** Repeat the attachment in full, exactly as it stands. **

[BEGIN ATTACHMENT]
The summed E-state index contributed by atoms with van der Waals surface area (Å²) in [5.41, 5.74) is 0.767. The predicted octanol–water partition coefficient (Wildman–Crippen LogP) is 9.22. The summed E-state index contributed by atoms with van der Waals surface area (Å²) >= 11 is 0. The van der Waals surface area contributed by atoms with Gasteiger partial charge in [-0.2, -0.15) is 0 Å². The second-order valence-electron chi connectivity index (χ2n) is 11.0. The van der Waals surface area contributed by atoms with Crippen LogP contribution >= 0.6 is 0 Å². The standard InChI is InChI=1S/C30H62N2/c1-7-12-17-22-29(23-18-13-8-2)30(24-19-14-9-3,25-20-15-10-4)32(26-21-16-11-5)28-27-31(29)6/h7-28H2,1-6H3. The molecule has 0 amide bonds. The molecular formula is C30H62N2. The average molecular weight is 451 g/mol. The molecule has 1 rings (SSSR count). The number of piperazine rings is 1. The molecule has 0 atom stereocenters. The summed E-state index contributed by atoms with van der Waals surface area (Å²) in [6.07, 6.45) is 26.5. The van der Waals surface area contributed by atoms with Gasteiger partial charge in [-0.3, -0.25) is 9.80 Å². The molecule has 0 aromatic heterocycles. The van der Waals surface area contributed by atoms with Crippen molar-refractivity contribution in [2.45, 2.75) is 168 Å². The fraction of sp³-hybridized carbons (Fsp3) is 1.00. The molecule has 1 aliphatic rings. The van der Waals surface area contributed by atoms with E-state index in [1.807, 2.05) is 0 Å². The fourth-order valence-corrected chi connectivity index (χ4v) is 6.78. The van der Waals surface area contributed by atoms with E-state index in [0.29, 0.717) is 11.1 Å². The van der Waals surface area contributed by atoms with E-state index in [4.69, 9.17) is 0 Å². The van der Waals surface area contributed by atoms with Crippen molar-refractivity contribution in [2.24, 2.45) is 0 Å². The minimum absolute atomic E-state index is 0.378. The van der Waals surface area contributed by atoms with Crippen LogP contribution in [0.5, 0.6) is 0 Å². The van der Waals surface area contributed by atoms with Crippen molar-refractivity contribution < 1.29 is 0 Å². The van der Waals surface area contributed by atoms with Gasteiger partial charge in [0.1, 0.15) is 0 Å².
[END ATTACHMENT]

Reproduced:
The summed E-state index contributed by atoms with van der Waals surface area (Å²) in [5.41, 5.74) is 0.767. The predicted octanol–water partition coefficient (Wildman–Crippen LogP) is 9.22. The summed E-state index contributed by atoms with van der Waals surface area (Å²) >= 11 is 0. The van der Waals surface area contributed by atoms with Gasteiger partial charge in [-0.2, -0.15) is 0 Å². The second-order valence-electron chi connectivity index (χ2n) is 11.0. The van der Waals surface area contributed by atoms with Crippen LogP contribution >= 0.6 is 0 Å². The standard InChI is InChI=1S/C30H62N2/c1-7-12-17-22-29(23-18-13-8-2)30(24-19-14-9-3,25-20-15-10-4)32(26-21-16-11-5)28-27-31(29)6/h7-28H2,1-6H3. The molecule has 0 amide bonds. The molecular formula is C30H62N2. The average molecular weight is 451 g/mol. The molecule has 1 rings (SSSR count). The number of piperazine rings is 1. The molecule has 0 atom stereocenters. The summed E-state index contributed by atoms with van der Waals surface area (Å²) in [6.07, 6.45) is 26.5. The van der Waals surface area contributed by atoms with Gasteiger partial charge in [-0.3, -0.25) is 9.80 Å². The molecule has 0 aromatic heterocycles. The van der Waals surface area contributed by atoms with Crippen molar-refractivity contribution in [2.45, 2.75) is 168 Å². The fraction of sp³-hybridized carbons (Fsp3) is 1.00. The molecule has 1 aliphatic rings. The van der Waals surface area contributed by atoms with E-state index in [1.807, 2.05) is 0 Å². The fourth-order valence-corrected chi connectivity index (χ4v) is 6.78. The van der Waals surface area contributed by atoms with E-state index in [0.29, 0.717) is 11.1 Å². The van der Waals surface area contributed by atoms with E-state index in [4.69, 9.17) is 0 Å². The van der Waals surface area contributed by atoms with Crippen molar-refractivity contribution in [2.24, 2.45) is 0 Å². The minimum absolute atomic E-state index is 0.378. The van der Waals surface area contributed by atoms with Crippen LogP contribution in [0.5, 0.6) is 0 Å². The van der Waals surface area contributed by atoms with Crippen molar-refractivity contribution < 1.29 is 0 Å². The van der Waals surface area contributed by atoms with Gasteiger partial charge in [0.1, 0.15) is 0 Å².